“Information from the [PACFISH Biological Opinion Monitoring Program] PIBO monitoring program indicates that unmanaged or reference reaches (streams in watersheds with little or no impact from road building grazing, timber harvest, and mining) on Federal lands in the Interior Columbia basin (including the Snake River basin) are in better condition than managed streams (Al- Chockhachy et al. 2010b). In particular, managed watersheds with high road densities or livestock grazing tend to have stream reaches with worse habitat conditions than streams in reference watersheds. When roads and grazing both occur in the same watershed, the presence of grazing has an additional significant negative ffect on the relationship between road density and the condition of stream habitat (Al-Chockhachy et al 2010b).”

Carnefix and Frissell (2009) discussed impacts from roads, and show that significant negative impacts to sensitive aquatic species are present at road densities greater than one mile per square mile: “Multiple, convergent lines of empirical evidence summarized herein support two robust conclusions: 1) no truly “safe” threshold for road density exists, but rather negative impacts begin to accrue and be expressed with incursion of the very first road segment; and 2) highly significant impacts (e.g., threats of extirpation of sensitive species) are already apparent at road densities on the order of 0.6 km per square km (1 mile per square mile) or less. Therefore, restoration strategies prioritized to reduce road densities in areas of high aquatic resource value from low-to-moderately-low levels to zero-to-low densities (e.g., 1 mile per square mile, lower if attainable) are likely to be most efficient and effective in terms of both economic cost and ecological benefit. By strong inference from these empirical studies of systems and species sensitive to humans’ environmental impact, with limited exceptions, investments that only reduce high road density to moderate road density are unlikely to produce any but small incremental improvements in abundance, and will not result in robust populations of sensitive species.”

The existing road density on the Malheur NF is well above the 2-miles/square mile NOAA (1996) threshold for watersheds to be considered “properly functioning”. NOAA (1996) notes: properly functioning: 2 miles/sq mile; at risk 2-3 mi/sq mi; not properly functioning >3mi/sq mi.


Bader, M., 2000. Based Ecosystem Protection in the Northern Rocky Mountains of the United States. Alliance for the Wild Rockies. USDA Forest Service Proceedings RMRS-P-15-VOL-2. 2000. Accessed at:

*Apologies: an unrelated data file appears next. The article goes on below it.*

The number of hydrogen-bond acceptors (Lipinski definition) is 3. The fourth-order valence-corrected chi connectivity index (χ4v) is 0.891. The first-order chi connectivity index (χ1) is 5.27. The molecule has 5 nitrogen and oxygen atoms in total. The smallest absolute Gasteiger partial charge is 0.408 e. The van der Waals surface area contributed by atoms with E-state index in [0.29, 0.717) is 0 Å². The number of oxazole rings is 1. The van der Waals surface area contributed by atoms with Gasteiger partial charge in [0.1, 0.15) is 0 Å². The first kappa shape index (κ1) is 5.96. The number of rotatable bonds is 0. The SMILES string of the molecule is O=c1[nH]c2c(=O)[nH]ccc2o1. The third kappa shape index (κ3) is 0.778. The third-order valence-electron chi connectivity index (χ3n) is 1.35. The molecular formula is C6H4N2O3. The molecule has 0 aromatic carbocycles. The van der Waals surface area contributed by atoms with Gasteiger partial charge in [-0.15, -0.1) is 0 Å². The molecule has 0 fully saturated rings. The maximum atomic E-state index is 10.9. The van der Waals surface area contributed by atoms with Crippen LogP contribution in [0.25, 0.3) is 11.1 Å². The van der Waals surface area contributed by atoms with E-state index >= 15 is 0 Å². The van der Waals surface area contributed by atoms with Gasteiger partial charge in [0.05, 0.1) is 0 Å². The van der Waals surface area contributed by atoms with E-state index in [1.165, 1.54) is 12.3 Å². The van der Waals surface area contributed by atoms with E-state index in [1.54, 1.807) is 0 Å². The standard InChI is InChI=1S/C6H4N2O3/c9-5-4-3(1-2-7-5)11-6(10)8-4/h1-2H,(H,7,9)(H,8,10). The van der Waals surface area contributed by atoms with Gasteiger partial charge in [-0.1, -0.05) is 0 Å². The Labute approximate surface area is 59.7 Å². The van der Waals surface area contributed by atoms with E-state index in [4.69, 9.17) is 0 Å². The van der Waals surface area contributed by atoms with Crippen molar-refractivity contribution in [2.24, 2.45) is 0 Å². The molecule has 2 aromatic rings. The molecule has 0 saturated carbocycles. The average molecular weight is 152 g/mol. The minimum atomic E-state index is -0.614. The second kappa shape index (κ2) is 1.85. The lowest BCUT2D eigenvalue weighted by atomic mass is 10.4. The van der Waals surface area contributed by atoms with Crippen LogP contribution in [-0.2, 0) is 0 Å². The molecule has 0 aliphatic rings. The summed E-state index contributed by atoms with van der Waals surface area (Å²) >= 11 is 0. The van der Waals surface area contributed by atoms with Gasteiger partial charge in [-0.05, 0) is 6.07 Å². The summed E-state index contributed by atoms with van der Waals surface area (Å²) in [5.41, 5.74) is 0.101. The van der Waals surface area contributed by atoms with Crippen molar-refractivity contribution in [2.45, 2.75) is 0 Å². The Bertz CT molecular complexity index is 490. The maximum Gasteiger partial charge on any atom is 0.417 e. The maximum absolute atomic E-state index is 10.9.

Bradley, C.; Rhodes, J.; Kessler, J.; Frissell, C., 2002. An Analysis of Trout and Salmon Status and Conservation Values of Potential Candidates in Idaho and Eastern Washington. Published by: The Western Native Trout Campaign; the Center for Biological Diversity, The Biodiversity Conservation Alliance, and the Pacific Rivers Council.

Frissell, C. and Carnefix, G.; 2007. The Geography of Freshwater Conservation: Roadless Areas and Critical Watersheds for Native Trout. Wild Trout IX symposium. Accessed at: 2023/WOPR_PAPER_01989.120001.pdf

Public Lands Initiative (Trout Unlimited), 2004. Where the Wild Lands are: Oregon; the Importance of Roadless Areas to Oregon’s Fish, Wildlife, Hunting and Angling Accessed at: Where-the-wildands-are.pdf.

Reiman, B.; Clayton, J.; 1997. Wildfire and Native Fish: Issues of Forest Health and Conservation of Sensitive Species. Forest Service, Rocky Mountain Research Station.

United States Forest Service, 2014. Draft Forest Plan Revision for the Blue Mountains. Draft Environmental Impact Statement for the Proposed Revised Land Management Plans for the Malheur, Umatilla, and Wallowa-Whitman National Forests. Accessed online at:

United States Fish and Wildlife Service (USFWS) 2010. Bull Trout Final Habitat Justification: Rational for Why Habitat is Essential, and Documentation of Occupancy. Accessed online at:

Western Native Trout Campaign, 2001. Imperiled Western Trout and the Importance of Roadless Areas. Published by: the Center for Biological Diversity, Pacific Rivers Council, and Biodiversity Associates. Accessed at: